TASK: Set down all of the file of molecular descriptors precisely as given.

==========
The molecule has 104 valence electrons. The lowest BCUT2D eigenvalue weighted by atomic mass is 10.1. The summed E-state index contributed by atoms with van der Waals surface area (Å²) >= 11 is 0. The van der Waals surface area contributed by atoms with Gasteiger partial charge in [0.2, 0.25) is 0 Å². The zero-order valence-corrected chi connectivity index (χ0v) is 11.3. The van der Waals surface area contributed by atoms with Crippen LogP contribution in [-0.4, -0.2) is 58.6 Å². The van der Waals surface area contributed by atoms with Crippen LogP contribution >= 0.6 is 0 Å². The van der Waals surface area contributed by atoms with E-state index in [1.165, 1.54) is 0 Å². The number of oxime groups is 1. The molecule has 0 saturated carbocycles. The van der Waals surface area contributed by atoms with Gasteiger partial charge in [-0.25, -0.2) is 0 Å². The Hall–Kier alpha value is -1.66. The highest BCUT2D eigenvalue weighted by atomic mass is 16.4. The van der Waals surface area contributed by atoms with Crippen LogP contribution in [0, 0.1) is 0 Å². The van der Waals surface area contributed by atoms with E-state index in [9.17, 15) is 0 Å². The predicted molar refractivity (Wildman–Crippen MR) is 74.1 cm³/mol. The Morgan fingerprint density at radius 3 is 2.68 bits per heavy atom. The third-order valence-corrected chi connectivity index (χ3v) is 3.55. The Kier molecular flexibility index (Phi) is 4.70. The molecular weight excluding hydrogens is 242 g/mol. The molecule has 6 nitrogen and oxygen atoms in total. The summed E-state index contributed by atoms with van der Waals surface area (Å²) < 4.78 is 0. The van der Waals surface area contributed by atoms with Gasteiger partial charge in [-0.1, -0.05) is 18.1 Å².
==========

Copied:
The molecule has 104 valence electrons. The lowest BCUT2D eigenvalue weighted by atomic mass is 10.1. The summed E-state index contributed by atoms with van der Waals surface area (Å²) >= 11 is 0. The van der Waals surface area contributed by atoms with Gasteiger partial charge in [0.2, 0.25) is 0 Å². The zero-order valence-corrected chi connectivity index (χ0v) is 11.3. The van der Waals surface area contributed by atoms with Crippen LogP contribution in [-0.4, -0.2) is 58.6 Å². The van der Waals surface area contributed by atoms with Crippen LogP contribution >= 0.6 is 0 Å². The van der Waals surface area contributed by atoms with E-state index in [1.165, 1.54) is 0 Å². The number of oxime groups is 1. The molecule has 0 saturated carbocycles. The van der Waals surface area contributed by atoms with Gasteiger partial charge in [-0.25, -0.2) is 0 Å². The Hall–Kier alpha value is -1.66. The highest BCUT2D eigenvalue weighted by atomic mass is 16.4. The van der Waals surface area contributed by atoms with Crippen LogP contribution in [0, 0.1) is 0 Å². The van der Waals surface area contributed by atoms with E-state index in [9.17, 15) is 0 Å². The predicted molar refractivity (Wildman–Crippen MR) is 74.1 cm³/mol. The Morgan fingerprint density at radius 3 is 2.68 bits per heavy atom. The third-order valence-corrected chi connectivity index (χ3v) is 3.55. The Kier molecular flexibility index (Phi) is 4.70. The molecular weight excluding hydrogens is 242 g/mol. The molecule has 6 nitrogen and oxygen atoms in total. The summed E-state index contributed by atoms with van der Waals surface area (Å²) < 4.78 is 0. The van der Waals surface area contributed by atoms with Gasteiger partial charge in [-0.1, -0.05) is 18.1 Å².